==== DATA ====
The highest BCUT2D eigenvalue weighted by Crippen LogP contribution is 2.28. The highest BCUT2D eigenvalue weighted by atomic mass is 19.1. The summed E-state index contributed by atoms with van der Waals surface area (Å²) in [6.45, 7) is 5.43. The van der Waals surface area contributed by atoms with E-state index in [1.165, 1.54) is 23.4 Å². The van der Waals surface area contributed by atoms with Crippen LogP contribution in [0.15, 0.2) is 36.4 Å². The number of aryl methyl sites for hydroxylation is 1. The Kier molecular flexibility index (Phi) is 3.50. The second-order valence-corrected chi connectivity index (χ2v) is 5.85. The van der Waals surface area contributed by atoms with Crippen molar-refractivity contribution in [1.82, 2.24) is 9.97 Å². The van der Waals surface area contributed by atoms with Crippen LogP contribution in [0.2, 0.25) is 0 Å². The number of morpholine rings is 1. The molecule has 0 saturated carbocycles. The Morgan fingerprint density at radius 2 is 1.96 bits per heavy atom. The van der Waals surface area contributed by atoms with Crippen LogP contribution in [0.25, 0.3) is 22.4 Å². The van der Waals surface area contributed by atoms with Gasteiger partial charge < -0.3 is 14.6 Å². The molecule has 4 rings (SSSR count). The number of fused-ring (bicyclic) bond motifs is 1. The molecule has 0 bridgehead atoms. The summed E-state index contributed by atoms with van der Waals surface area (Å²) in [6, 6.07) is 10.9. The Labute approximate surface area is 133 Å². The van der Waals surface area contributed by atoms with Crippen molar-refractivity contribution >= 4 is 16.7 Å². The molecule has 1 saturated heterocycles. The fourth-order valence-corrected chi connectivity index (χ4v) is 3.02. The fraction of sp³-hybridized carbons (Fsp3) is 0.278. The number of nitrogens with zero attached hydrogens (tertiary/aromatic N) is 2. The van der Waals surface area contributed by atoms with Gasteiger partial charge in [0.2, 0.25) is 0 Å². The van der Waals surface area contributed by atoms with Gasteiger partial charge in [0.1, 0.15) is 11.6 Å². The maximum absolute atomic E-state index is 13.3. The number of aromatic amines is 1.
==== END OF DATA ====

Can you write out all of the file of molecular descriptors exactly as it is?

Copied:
The highest BCUT2D eigenvalue weighted by Crippen LogP contribution is 2.28. The highest BCUT2D eigenvalue weighted by atomic mass is 19.1. The summed E-state index contributed by atoms with van der Waals surface area (Å²) in [6.45, 7) is 5.43. The van der Waals surface area contributed by atoms with E-state index in [1.165, 1.54) is 23.4 Å². The van der Waals surface area contributed by atoms with Crippen LogP contribution in [0.15, 0.2) is 36.4 Å². The number of aryl methyl sites for hydroxylation is 1. The Kier molecular flexibility index (Phi) is 3.50. The second-order valence-corrected chi connectivity index (χ2v) is 5.85. The van der Waals surface area contributed by atoms with Crippen molar-refractivity contribution in [1.82, 2.24) is 9.97 Å². The van der Waals surface area contributed by atoms with Crippen LogP contribution in [0.2, 0.25) is 0 Å². The number of morpholine rings is 1. The molecule has 0 saturated carbocycles. The Morgan fingerprint density at radius 2 is 1.96 bits per heavy atom. The van der Waals surface area contributed by atoms with Crippen LogP contribution in [0.25, 0.3) is 22.4 Å². The van der Waals surface area contributed by atoms with Gasteiger partial charge < -0.3 is 14.6 Å². The molecule has 4 rings (SSSR count). The number of fused-ring (bicyclic) bond motifs is 1. The molecule has 0 bridgehead atoms. The summed E-state index contributed by atoms with van der Waals surface area (Å²) in [6, 6.07) is 10.9. The Labute approximate surface area is 133 Å². The van der Waals surface area contributed by atoms with Crippen molar-refractivity contribution >= 4 is 16.7 Å². The molecule has 1 saturated heterocycles. The fourth-order valence-corrected chi connectivity index (χ4v) is 3.02. The fraction of sp³-hybridized carbons (Fsp3) is 0.278. The number of nitrogens with zero attached hydrogens (tertiary/aromatic N) is 2. The van der Waals surface area contributed by atoms with Gasteiger partial charge in [0.2, 0.25) is 0 Å². The van der Waals surface area contributed by atoms with Gasteiger partial charge in [0.1, 0.15) is 11.6 Å². The maximum absolute atomic E-state index is 13.3. The number of aromatic amines is 1.